Architecture of Australia's tax and transfer system
Appendix A: Terms of reference
Australia's Future Tax System
Objectives and scope
1. The tax system serves an important role in funding the quality public services that benefit individual members of the community as well as the economy more broadly. Through its design it can have an important impact on the growth rate and allocation of resources in the economy.
2. Raising revenue should be done so as to do least harm to economic efficiency, provide equity (horizontal, vertical and inter‑generational), and minimise complexity for taxpayers and the community.
3. The comprehensive review of Australia's tax system will examine and make recommendations to create a tax structure that will position Australia to deal with the demographic, social, economic and environmental challenges of the 21st century and enhance Australia's economic and social outcomes. The review will consider:
3.1. the appropriate balance between taxation of the returns from work, investment and savings, consumption (excluding the GST) and the role to be played by environmental taxes;
3.2. improvements to the tax and transfer payment system for individuals and working families, including those for retirees;
3.3. enhancing the taxation of savings, assets and investments, including the role and structure of company taxation;
3.4. enhancing the taxation arrangements on consumption (including excise taxes), property (including housing), and other forms of taxation collected primarily by the States;
3.5. simplifying the tax system, including consideration of appropriate administrative arrangements across the Australian Federation; and
3.6. the interrelationships between these systems as well as the proposed emissions trading system.
4. The review should make coherent recommendations to enhance overall economic, social and environmental wellbeing, with a particular focus on ensuring there are appropriate incentives for:
4.1. workforce participation and skill formation;
4.2. individuals to save and provide for their future, including access to affordable housing;
4.3. investment and the promotion of efficient resource allocation to enhance productivity and international competitiveness; and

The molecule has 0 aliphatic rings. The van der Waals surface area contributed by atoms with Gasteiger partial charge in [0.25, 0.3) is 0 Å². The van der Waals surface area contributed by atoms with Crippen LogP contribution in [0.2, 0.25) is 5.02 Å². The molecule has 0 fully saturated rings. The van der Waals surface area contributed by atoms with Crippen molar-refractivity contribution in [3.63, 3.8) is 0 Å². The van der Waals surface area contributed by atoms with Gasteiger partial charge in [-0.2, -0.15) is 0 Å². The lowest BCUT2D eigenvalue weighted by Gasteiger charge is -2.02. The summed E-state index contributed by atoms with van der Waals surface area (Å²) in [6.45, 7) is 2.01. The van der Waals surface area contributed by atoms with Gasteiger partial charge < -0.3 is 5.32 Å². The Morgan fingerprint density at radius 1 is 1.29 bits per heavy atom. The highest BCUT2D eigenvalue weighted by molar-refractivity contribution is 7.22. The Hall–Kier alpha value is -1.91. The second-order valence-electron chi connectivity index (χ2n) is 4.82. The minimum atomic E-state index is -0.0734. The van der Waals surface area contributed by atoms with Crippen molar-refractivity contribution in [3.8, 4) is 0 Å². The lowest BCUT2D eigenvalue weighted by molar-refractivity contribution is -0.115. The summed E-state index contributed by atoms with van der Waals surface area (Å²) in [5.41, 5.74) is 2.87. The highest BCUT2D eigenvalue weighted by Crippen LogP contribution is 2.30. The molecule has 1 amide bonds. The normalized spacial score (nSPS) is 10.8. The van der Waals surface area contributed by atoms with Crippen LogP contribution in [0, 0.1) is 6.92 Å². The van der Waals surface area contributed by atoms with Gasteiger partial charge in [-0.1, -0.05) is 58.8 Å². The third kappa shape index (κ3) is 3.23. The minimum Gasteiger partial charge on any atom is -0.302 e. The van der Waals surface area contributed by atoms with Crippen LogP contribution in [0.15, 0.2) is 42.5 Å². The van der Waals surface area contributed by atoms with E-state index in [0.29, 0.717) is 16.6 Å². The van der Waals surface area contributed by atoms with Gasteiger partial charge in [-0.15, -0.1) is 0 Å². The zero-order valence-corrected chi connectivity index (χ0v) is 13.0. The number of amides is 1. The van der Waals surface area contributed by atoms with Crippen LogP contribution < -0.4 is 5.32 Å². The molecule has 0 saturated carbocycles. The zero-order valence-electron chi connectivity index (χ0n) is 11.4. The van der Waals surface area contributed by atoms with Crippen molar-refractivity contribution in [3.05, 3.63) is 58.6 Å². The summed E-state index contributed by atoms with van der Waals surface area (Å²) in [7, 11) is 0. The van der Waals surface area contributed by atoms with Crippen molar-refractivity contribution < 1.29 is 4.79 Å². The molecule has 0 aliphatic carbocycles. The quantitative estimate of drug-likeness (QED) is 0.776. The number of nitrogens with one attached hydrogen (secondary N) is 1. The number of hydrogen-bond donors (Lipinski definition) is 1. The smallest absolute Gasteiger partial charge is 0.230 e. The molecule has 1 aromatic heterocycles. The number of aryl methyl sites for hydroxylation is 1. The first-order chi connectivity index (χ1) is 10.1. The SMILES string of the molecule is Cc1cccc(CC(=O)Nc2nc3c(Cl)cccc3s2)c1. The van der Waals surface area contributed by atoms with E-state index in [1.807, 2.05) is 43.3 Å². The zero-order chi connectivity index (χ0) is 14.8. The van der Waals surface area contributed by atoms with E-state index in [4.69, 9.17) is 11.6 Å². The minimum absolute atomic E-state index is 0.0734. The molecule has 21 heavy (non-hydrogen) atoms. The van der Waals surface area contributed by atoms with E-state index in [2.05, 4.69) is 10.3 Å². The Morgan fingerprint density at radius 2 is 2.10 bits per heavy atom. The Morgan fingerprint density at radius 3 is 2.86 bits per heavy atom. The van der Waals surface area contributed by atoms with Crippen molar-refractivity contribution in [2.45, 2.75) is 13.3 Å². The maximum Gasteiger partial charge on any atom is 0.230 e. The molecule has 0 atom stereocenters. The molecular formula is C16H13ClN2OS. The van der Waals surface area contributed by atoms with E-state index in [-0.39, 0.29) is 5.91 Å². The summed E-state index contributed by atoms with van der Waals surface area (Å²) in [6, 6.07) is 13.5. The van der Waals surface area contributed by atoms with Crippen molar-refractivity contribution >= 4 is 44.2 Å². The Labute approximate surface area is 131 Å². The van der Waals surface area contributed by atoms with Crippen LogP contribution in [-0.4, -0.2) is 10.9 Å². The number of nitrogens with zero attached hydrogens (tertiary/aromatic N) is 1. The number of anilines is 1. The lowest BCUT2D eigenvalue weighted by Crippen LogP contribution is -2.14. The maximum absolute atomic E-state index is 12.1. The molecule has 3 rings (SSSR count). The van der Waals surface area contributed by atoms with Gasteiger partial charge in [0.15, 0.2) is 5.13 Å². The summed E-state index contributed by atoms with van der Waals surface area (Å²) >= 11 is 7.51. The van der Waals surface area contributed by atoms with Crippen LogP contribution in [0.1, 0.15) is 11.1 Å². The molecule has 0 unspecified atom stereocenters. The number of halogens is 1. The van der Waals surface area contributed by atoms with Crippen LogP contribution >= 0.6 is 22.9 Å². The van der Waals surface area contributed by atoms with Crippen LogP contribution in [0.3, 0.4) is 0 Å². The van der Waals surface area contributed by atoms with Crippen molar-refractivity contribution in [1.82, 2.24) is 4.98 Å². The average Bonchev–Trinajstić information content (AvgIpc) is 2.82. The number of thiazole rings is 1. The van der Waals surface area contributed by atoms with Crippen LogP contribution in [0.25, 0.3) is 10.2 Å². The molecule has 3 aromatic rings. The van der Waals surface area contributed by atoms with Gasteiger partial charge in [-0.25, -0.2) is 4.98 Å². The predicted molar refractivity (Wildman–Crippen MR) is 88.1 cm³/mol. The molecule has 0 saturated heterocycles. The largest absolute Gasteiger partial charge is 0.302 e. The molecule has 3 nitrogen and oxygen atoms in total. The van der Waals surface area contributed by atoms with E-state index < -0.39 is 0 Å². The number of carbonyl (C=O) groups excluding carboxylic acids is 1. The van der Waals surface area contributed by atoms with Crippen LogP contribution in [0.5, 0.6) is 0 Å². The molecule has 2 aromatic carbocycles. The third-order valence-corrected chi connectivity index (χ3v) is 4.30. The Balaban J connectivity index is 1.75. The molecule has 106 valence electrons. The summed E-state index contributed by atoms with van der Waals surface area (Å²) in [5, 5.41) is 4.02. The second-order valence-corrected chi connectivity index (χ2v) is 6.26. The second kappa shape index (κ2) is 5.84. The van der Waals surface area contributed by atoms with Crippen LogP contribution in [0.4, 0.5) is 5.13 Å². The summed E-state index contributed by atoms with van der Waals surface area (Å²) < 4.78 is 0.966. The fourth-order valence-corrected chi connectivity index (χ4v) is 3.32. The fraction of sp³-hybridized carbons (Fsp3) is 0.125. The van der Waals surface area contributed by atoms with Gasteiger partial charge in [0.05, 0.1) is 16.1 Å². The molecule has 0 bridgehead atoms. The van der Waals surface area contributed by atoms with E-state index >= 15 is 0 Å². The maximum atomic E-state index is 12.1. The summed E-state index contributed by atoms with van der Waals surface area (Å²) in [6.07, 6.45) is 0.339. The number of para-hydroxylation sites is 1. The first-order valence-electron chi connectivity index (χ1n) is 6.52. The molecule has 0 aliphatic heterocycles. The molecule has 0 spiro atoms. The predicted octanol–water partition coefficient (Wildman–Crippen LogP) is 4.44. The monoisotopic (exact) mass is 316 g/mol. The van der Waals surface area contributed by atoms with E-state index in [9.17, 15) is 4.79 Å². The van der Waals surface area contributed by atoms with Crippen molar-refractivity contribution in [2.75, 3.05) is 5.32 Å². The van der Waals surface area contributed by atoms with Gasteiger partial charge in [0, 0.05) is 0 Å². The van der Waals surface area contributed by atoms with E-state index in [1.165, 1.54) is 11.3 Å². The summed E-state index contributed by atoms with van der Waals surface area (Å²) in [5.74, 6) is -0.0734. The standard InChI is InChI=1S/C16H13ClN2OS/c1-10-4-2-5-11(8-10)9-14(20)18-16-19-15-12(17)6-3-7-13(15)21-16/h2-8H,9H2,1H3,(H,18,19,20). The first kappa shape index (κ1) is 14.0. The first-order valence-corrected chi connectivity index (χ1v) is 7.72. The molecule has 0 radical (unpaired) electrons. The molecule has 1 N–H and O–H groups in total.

4.4. reducing tax system complexity and compliance costs.
5. The review will reflect the Government's policy not to increase the rate or broaden the base of the GST; preserve tax‑free superannuation payments for the over 60s; and the announced aspirational personal income tax goals.
6. The review's recommendations should not presume a smaller general government sector and should be consistent with the Government's tax to GDP commitments.
7. The review should take into account the relationships of the tax system with the transfer payments system and other social support payments, rules and concessions, with a view to improving incentives to work, reducing complexity and maintaining cohesion.
8. The review should take into account recent international trends to lower headline rates of tax and apply them across a broader base, as well as domestic and global economic and social developments and their impact on the Australian economy.
9. The review will also incorporate consideration of all relevant tax expenditures.
Composition and consultation
10. The Review Panel will be chaired by the Secretary to the Treasury, Dr Ken Henry AC and will also comprise Mr Greg Smith (Australian Catholic University); Dr Jeff Harmer (Secretary of the Department of Families, Housing, Community Services and Indigenous Affairs), Heather Ridout (Australian Industry Group), and Professor John Piggott (University of New South Wales).
11. The Review Panel will be supported by a working group from within the Treasury, with representation from the Department of Families, Housing, Community Services and Indigenous Affairs, and drawing on other Australian government and state agencies as appropriate.
12. The Chair may task members of the Review Panel to oversee programs of work related to their field of expertise.
13. The Review Panel will consult the public to allow for community and business input.
14. The review will also, where necessary, draw on external expertise and shall have the cooperation of state governments and their Treasuries as well as relevant COAG working groups.
15. The Minister for Families, Housing, Community Services and Indigenous Affairs will provide input on issues related to transfer payments, family assistance and retirement incomes.
Structure and timing
16. The review process will be conducted in several stages. These will follow the release of an initial discussion paper by Treasury on the architecture of the tax system and an examination of the existing tax rates and bases (excluding the GST). The paper will be released by the end of July 2008.
17. The Review Panel will provide a final report to the Treasurer by the end of 2009. The Government will respond in a timely way to the tax review's recommendations as they are released.
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